Chad Johnson said he thinks the new celebration rules could alienate NFL fans.
The NFL owners meetings concluded in Orlando on Wednesday afternoon with owners giving big thumbs up to 15 playing rules proposals by the competition committee. Player safety and player conduct headlined the long list of recommendations, and the committee passed most of them with ease.
Only two recommendations failed to pass. Eleven owners voted against allowing a defensive player to wear a radio helmet connected to coaches on the sideline. An effort to cut down the rapidly increasing number of false start penalties against receivers who flinch at the line of scrimmage also failed.
"There was a great deal of interest and a great deal of momentum [for the radio helmets for a defensive player]," said Titans coach Jeff Fisher, the committee co-chairman. "But if there was a malfunction of the equipment, then all bets were off. On the offensive side, you simply have the quarterback, but on the defensive side, it could be the linebacker or the safety. There is a lot more involved."
Overall, though, the committee reveled in its success.
"The competition committee did a terrific job and that showed with the endorsements that they had on their recommendations," commissioner Paul Tagliabue said.
Among the biggest changes:
• Limited celebration: Perhaps the most controversial decision involved end zone celebrations. A few years ago, the committee tried to clamp down on excessive end zone celebrations, particularly in light of Joe Horn's touchdown celebration with a cellphone and Owens signing a football with a Sharpie after a touchdown. But in 2005, numerous creative celebrations crept back into the game.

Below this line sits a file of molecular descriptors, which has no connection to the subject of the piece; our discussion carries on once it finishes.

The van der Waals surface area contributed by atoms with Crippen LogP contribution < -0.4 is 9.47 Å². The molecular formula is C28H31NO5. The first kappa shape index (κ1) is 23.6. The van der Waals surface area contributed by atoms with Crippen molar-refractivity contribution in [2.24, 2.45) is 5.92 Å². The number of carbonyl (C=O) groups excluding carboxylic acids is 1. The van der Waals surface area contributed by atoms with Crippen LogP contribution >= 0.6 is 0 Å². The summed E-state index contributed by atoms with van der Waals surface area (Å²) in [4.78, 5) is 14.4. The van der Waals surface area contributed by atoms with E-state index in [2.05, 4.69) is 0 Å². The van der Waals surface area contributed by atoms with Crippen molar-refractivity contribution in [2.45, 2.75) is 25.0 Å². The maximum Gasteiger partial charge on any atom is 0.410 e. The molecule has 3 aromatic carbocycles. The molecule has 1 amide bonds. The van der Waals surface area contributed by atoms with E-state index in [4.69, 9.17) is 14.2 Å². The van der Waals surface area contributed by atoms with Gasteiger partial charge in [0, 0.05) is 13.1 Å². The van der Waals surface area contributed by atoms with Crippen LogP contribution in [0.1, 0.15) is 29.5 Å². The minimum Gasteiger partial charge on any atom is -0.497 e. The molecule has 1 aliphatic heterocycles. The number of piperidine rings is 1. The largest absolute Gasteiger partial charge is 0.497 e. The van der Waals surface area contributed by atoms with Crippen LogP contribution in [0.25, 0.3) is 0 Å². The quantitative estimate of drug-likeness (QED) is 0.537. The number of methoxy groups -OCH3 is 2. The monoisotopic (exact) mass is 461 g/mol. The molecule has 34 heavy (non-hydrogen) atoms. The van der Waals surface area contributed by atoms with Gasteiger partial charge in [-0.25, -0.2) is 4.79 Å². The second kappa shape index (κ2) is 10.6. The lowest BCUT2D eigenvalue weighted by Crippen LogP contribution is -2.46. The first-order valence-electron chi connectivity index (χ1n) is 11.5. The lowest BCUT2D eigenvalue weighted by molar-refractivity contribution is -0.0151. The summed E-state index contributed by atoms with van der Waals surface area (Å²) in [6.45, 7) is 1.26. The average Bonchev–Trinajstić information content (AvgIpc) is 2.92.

"I think it's needed," San Diego coach Marty Schottenheimer told The Associated Press. Schottenheimer is entering his 21st season, most of any current head coach. "The game is about the team, not the individual."
Chad Johnson of the Bengals gave CPR to a football after a touchdown, went down on a knee after a touchdown and proposed marriage to a cheerleader and pulled out an end zone pylon and pretended to hit a golf shot with it. Steve Smith of the Panthers did an end zone Snow Angel, went to the ground and did a rowboat celebration and cradled a football like a baby and wiped its bottom as if it needed more diapers.
In a vote of 29-3, the owners gave officials power to penalize a team 15 yards on the ensuing kickoff for excessive celebrations anywhere on the field. Spikes, dunks, Lambeau Leaps, spins, dances and simple celebrations will be allowed. But penalties will be given for any celebration other than that.
"I'm looking forward to seeing what Chad [Johnson] will come to celebrate
with now," Indianapolis coach Tony Dungy told the AP after the vote.
Johnson told a Cincinnati reporter Tuesday that he will have his own competition committee meeting with Keyshawn Johnson and Owens to come up with creative ways to celebrate touchdowns. One area that remains in play is the sidelines. Mike Pereira, the league's supervisor of officials, said if sidelines become the next area of excessive celebration, the competition committee would address it next winter.
• Replay changes: Perhaps the biggest victory of the competition committee was the inclusion of down-by-contact plays on replay challenges. Last year, the committee fell four votes short of getting down by contact plays included. This year, it passed, 27-5.
Pereira said there were 12 plays in 2005 that would have been overturned in a replay challenge on a lost fumble that was ruled down because the player had been downed after contact with a defensive player. If the defensive team wins the challenge, the ball would go to them at spot of the recovery. In 2004, about 13 change of possessions would have been made in favor of the defensive team that recovered.
One slight modification included in the rule change would shorten the time the referee has to review a play. The review time would go from 90 seconds to 60 seconds from the time the referee begins looking at the replay monitor. In reality, that's not much of a big deal. The average time an official reviews the play is one minute and seven seconds. The league is hoping to shorten the 3½ minutes of lost time during replay challenges.